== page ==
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Guideline for calculating your working tolerance

According to ISO 17025, every lab needs to calculate its working tolerance. Here are some hints for this procedure.

How can the user determine their own specific working tolerances? Here are a few tips...

To help determine the individual measurement-uncertainty estimation, every laboratory that works according to the ISO 17025 standard should prepare a control chart for each reference material and for every lab operator. When it comes to defining the lab’s working tolerance, the recommended procedure is to: 

  • Calculate the standard deviation of the measurements of the standard
  • Define the lab’s own error tolerances that are to be strived for.
Here the user should consider the con¬fidence in¬ter¬val that is usually used. Two-fold standard deviation yields a 95% confidence in¬terval, and three-fold standard deviation a 99% confidence interval. The defined confidence interval should be marked on the control chart as the upper and lower limit.

The standard should be measured regularly, if not on a day-to-day basis. The instructions can be taken from the corresponding standards or the internal specifications. Wherever applicable, in the case that the method covers a larger measuring range, two or more standards in the range of the normal results should also be determined.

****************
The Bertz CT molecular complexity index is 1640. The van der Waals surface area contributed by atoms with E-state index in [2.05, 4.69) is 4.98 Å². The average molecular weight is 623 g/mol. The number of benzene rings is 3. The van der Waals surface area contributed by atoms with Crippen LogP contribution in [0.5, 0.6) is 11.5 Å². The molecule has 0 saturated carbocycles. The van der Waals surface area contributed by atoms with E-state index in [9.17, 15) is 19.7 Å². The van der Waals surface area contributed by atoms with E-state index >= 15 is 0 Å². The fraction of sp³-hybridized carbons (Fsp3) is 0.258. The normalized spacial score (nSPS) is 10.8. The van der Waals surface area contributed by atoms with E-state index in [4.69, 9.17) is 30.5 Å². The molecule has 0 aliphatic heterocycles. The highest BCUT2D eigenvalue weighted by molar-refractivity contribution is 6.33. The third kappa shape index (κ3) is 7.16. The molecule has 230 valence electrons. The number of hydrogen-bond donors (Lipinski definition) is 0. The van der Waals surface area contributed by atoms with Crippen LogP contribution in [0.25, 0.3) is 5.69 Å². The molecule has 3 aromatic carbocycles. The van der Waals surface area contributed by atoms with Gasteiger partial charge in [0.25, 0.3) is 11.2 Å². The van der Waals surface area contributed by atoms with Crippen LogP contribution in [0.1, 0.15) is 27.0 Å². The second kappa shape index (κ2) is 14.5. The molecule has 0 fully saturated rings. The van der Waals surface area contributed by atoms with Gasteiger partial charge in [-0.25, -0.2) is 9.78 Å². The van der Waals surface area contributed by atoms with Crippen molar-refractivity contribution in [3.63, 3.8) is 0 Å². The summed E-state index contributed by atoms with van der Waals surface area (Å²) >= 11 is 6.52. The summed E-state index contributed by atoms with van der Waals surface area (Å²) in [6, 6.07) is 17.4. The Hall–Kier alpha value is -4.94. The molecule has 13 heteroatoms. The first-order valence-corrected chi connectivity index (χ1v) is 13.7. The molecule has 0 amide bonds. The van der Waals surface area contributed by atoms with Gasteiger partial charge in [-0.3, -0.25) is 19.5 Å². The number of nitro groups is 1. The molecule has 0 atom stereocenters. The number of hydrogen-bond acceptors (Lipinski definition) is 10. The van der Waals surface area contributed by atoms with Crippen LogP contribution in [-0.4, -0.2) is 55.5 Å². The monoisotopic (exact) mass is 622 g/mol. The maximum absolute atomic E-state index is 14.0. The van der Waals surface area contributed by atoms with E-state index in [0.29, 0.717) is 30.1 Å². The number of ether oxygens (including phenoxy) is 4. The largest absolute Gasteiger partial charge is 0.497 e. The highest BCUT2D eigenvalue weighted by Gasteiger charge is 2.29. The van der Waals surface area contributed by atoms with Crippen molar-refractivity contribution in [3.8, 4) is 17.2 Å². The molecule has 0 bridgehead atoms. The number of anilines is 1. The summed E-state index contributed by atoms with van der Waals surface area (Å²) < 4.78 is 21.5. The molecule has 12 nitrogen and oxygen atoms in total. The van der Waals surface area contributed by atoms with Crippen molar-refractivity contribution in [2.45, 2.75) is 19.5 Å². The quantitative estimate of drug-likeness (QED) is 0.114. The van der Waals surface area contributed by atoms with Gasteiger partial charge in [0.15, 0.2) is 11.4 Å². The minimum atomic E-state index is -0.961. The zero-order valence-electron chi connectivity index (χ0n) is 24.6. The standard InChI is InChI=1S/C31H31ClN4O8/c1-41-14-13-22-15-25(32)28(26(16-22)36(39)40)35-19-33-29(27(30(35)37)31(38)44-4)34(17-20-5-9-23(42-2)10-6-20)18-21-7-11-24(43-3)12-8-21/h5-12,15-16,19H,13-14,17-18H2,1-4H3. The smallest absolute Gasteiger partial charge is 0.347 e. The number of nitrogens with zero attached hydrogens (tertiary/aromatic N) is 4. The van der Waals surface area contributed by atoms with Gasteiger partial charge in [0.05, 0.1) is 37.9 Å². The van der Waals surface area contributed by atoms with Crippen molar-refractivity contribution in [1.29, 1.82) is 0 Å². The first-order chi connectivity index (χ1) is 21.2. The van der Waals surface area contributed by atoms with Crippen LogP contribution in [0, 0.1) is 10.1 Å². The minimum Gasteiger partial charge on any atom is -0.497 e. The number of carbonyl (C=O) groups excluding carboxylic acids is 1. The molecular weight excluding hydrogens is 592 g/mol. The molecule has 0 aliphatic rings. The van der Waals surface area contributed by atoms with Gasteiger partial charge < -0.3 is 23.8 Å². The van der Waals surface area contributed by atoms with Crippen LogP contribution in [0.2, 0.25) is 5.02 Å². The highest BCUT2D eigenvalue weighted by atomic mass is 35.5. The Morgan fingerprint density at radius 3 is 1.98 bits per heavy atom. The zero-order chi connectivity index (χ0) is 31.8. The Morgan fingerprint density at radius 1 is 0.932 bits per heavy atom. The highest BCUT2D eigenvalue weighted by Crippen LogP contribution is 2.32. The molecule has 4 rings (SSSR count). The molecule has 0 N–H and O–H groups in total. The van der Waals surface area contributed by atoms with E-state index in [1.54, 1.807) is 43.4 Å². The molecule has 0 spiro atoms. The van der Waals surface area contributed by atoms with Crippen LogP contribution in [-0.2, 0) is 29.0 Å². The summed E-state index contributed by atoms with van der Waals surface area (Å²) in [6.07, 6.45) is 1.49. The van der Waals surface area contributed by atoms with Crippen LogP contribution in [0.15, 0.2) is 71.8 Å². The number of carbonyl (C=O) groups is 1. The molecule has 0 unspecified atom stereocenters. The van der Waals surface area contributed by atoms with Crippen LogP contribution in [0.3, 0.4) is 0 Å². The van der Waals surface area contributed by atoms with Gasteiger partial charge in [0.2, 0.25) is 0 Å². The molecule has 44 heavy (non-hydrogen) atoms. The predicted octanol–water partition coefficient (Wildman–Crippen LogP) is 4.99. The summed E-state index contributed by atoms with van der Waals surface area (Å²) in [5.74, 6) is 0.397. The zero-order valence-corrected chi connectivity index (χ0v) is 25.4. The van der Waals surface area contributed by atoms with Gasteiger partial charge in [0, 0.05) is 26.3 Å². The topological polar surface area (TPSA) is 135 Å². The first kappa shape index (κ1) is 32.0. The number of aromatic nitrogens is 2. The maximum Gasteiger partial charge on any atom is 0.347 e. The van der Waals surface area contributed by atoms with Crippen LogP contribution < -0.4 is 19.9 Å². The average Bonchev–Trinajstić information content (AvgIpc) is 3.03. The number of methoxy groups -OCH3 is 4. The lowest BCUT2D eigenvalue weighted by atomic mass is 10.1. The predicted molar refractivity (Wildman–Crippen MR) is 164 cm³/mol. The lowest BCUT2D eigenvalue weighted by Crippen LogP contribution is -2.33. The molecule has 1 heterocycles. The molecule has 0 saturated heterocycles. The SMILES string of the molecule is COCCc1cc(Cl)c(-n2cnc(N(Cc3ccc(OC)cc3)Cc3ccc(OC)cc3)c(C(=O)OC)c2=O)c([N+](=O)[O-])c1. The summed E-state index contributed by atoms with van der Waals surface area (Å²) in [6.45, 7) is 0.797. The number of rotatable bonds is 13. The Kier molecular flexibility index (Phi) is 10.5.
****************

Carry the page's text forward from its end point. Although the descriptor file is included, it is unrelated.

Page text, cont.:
In the Spectroquant test kits, we state the accuracy of the respective method on the Certificate of Quality and in the package leaflet. This can be used to facilitate the estimation of the working tolerance. The working tolerance naturally also depends on the optical path length of the cells that are used.
The accuracy is calculated on the basis of the mean value of the 95% confidence interval of the re-spective test; this has been calculated over many years of experience along with the specified blank error. The blank error is stated in the batch certificate of each batch of the respective test kit for the reference cell.

These reference materials can be used to check all photometric methods (both standards and test kits). The reference materials can however, also be used for non-photometric methods. In this case, the user must perform their own measurement-uncertainty estimation. Guidelines or working tolerances of the type that we offer for our test kits are not available for other methods. The same applies for test kits supplied by other manufacturers.